What of others with Down syndrome? The late Judith Scott had Down syndrome and she achieved international acclaim as a fiber artist. Michael informs me, however, that he doesn’t know of anyone else with Down syndrome who draws as extensively as Jamie does. Is Jamie’s level of artistic skill that rare among those with Down syndrome? I certainly have no way of knowing.
What would happen if children with Down syndrome were exposed to Jamie’s art, perhaps even watch him doing it (most likely through video or film)? Would they imitate him and develop their own preferred motifs and themes? Could people be trained to teach the Jamie method?
Perhaps the main disappointment in Jamie’s life is that he hasn’t been able to obtain satisfactory employment. His job skills, obviously, are limited. He’s had various part-time jobs, some better, much better in fact, than others. He currently works four hours on Fridays cataloging books and tracking inventory at Penn State Press, a job he likes very much. But it’s only four hours a week.
Michael observes (166):
that some people with disabilities were disabled by modernity, insofar as the organization of life and work in modern societies gave them fewer roles in public life than they might have had in some premodern societies. The Industrial Revolution increased the aggregate quality of life for the people of developed countries, but it also maimed millions of workers – men, women, and children – and inaugurated the era of the mental institution and the sciences of population management.
But Michael is not waxing nostalgic for the Good Old Days. He’s just pointing out that modernity is not an unalloyed good and that disability is somewhat contextual. He notes that his vision problem would have been irrelevant in a world without writing; and I note that dyslexia is a disabling condition that is actually defined with respect to writing. There was no dyslexia 6000 years ago.
What of the future? Are we on the brink of knowledge that will allow us to eliminate inherent disabilities or even milder conditions through genetic manipulation? Perhaps, and perhaps not. As Michael notes (182-83):
[Glenn] Treisman’s talk swiftly and decisively put to rest the claims of “liberal eugenics,” point out not only that we have no idea how to go about eliminating things like shyness or laziness but also, and more importantly, that we have no idea whether some of the traits we now consider undesirable or harmful actually have survival value for us as a species. In other words, for all we know, our capacity for depression is what is what got us through the Pleistocene. Likewise, for all we know, shyness and laziness are, in evolutionary terms, two of our saving graces.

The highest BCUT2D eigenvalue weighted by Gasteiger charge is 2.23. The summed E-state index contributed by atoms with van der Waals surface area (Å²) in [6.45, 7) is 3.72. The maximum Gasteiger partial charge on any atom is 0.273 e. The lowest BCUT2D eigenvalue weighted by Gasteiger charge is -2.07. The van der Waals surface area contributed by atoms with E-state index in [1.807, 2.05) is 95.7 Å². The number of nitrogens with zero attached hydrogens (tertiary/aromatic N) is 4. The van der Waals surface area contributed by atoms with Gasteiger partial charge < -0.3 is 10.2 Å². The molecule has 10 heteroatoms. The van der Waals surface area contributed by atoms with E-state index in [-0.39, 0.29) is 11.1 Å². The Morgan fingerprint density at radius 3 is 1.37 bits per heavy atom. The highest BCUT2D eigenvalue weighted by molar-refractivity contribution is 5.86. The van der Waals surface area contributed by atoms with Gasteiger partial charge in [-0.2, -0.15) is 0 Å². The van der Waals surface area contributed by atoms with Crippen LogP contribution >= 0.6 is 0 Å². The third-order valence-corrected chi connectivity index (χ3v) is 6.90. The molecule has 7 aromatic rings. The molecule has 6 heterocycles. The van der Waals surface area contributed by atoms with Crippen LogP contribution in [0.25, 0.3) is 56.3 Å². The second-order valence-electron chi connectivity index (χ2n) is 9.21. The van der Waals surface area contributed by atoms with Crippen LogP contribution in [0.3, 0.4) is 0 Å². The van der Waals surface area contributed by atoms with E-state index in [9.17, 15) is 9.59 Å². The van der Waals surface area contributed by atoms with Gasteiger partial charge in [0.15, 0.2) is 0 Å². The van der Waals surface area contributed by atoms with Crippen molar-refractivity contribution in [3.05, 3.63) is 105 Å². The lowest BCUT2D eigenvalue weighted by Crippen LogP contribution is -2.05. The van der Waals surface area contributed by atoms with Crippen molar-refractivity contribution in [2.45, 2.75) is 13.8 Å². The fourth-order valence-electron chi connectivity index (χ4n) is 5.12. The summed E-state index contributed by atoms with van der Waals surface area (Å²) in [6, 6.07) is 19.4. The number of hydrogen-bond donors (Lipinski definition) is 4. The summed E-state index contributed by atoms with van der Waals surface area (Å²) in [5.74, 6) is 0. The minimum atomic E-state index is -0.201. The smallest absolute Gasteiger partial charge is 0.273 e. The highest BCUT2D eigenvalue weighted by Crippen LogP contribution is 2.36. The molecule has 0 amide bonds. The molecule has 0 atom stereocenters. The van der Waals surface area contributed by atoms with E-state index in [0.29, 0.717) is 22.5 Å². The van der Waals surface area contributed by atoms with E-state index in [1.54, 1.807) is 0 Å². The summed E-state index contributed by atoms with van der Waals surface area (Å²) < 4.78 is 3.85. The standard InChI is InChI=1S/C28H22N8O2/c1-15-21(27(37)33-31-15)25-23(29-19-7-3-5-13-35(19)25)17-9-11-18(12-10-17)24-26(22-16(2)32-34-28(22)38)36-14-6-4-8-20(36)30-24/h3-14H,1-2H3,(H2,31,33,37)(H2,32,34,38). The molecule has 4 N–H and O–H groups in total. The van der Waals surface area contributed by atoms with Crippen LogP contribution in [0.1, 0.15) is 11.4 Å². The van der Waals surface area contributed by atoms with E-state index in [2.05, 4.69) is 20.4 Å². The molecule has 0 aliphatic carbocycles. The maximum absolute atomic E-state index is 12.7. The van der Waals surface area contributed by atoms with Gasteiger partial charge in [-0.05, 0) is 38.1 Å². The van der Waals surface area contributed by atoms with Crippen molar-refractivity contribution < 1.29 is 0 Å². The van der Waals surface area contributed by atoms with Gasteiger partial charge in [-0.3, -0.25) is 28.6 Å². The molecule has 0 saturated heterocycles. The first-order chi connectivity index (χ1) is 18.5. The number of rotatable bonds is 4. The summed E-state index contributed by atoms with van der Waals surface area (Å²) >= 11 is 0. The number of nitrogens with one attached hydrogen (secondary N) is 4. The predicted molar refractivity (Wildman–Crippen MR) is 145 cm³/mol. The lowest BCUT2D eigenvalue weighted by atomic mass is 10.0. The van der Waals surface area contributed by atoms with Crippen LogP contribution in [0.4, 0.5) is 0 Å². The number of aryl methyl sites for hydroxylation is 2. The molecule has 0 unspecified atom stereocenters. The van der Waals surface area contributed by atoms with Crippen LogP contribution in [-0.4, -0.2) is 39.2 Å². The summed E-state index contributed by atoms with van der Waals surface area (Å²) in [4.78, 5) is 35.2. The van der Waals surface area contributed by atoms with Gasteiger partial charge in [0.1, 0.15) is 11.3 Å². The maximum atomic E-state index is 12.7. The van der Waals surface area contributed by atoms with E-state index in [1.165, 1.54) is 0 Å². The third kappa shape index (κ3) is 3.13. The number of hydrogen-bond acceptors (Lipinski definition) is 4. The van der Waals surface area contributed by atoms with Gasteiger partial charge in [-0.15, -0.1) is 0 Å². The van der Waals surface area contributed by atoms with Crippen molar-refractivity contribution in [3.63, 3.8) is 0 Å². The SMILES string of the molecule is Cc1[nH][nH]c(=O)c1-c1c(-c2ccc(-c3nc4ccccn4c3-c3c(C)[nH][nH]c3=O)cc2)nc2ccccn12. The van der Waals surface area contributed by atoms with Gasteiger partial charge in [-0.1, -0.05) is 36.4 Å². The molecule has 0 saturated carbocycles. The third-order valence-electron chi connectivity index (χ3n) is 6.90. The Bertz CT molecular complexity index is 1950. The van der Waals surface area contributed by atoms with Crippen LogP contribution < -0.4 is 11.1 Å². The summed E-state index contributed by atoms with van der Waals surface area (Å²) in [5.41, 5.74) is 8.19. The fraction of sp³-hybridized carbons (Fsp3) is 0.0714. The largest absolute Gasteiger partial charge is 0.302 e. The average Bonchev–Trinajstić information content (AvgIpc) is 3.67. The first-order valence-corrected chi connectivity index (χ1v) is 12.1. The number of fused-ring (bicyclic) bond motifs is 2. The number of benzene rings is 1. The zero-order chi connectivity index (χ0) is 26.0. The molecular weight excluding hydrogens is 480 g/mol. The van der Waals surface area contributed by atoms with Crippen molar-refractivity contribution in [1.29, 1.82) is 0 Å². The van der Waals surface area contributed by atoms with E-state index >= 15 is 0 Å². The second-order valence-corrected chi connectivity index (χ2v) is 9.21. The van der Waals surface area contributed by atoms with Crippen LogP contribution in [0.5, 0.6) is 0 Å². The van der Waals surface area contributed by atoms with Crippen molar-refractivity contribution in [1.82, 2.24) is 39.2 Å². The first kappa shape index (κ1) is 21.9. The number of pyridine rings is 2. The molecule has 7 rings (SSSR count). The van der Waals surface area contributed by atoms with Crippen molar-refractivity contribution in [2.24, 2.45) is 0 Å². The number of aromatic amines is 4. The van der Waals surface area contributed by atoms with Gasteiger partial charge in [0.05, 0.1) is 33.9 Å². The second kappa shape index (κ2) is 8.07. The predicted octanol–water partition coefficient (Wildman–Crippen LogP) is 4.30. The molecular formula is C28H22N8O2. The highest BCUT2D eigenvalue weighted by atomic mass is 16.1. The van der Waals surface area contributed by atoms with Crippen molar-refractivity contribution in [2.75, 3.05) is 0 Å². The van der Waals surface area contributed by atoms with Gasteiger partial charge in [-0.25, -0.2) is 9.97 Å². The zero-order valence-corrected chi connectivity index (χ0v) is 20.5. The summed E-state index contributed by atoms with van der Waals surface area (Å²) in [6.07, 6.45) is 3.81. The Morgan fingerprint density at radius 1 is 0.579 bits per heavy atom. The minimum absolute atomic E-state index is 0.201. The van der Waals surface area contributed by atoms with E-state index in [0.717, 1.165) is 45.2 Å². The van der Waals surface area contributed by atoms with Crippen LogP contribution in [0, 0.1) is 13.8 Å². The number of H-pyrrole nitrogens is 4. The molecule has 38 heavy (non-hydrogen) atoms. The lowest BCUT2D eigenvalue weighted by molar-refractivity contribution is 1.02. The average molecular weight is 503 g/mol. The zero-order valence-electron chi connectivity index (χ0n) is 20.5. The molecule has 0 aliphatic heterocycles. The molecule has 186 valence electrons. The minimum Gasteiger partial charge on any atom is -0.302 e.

There’s a lot we don’t know, and much of that ignorance is but the other side of knowledge we’ve only come by quite recently.
It is only recently that we’ve had the knowledge and technique to create powerful computers. And now those computers are putting people out of work, just as steam engines, electric motors, and a host of other devices did over the last two centuries. Will our computing machines disable us all? I suspect not, but something rather like it is a real question.
What those machines can do now is both interesting enough and threatening enough to force us to reconsider who and what we are. At the same time psychologists and biologists have been learning more about the minds and feeling of animals and they’re looking more and more like us every day. What happens to human identity in the age of intelligent machines and socially adept animals?
Well, Jamie Bérubé is right in there, forcing us to think about who we are. For that ultimately is where Life as Jamie Knows It leads us. Coming to terms with Jamie’s life forces us to come to terms with our own.
In the annoying manner of math texts, however, I’ll leave it as an exercise to the reader to continue that line of thought. I want to finish this discussion by turning things around and letting Jamie have the last word. But first Michael has some explaining to do:
OK, so this routine began in March 2007, when Jamie and I were in Florida and I was speaking at Stetson University in DeLand. (We then took a couple of days’ vacation in Orlando, where Jamie wanted nothing to do with the Magic Kingdom or with Universal Studios.) Along the way, Jamie kept asking me, as I made our various plans for the day, “are you crazy? are you nuts?” and I would apparently sigh (“deep sigh,” Jamie says when he tells this story), “I am not crazy. I am not nuts.” Gradually this turned into, “what are you, full of cashews/ peanuts/ walnuts” and then into the cornucopia of what are you’s you see here.
Here’s how the list begins:
What are you, a box of All Bran?
What are you, a plate of cheese qasudia?
What are you, full of peanuts?
What are you, a plastic bag of pears?
What are you, a bottle of Hidden Vally Ranch?
Well, what ARE you?
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I’ve collected my posts about Jamie’s art into a single document: Jamie’s Investigations: The Art of a Young Man with Down Syndrome. You can download it from my Academic.edu page: https://www.academia.edu/29195347/Jamie_s_Investigations_The_Art_of_a_Young_Man_with_Down_Syndrome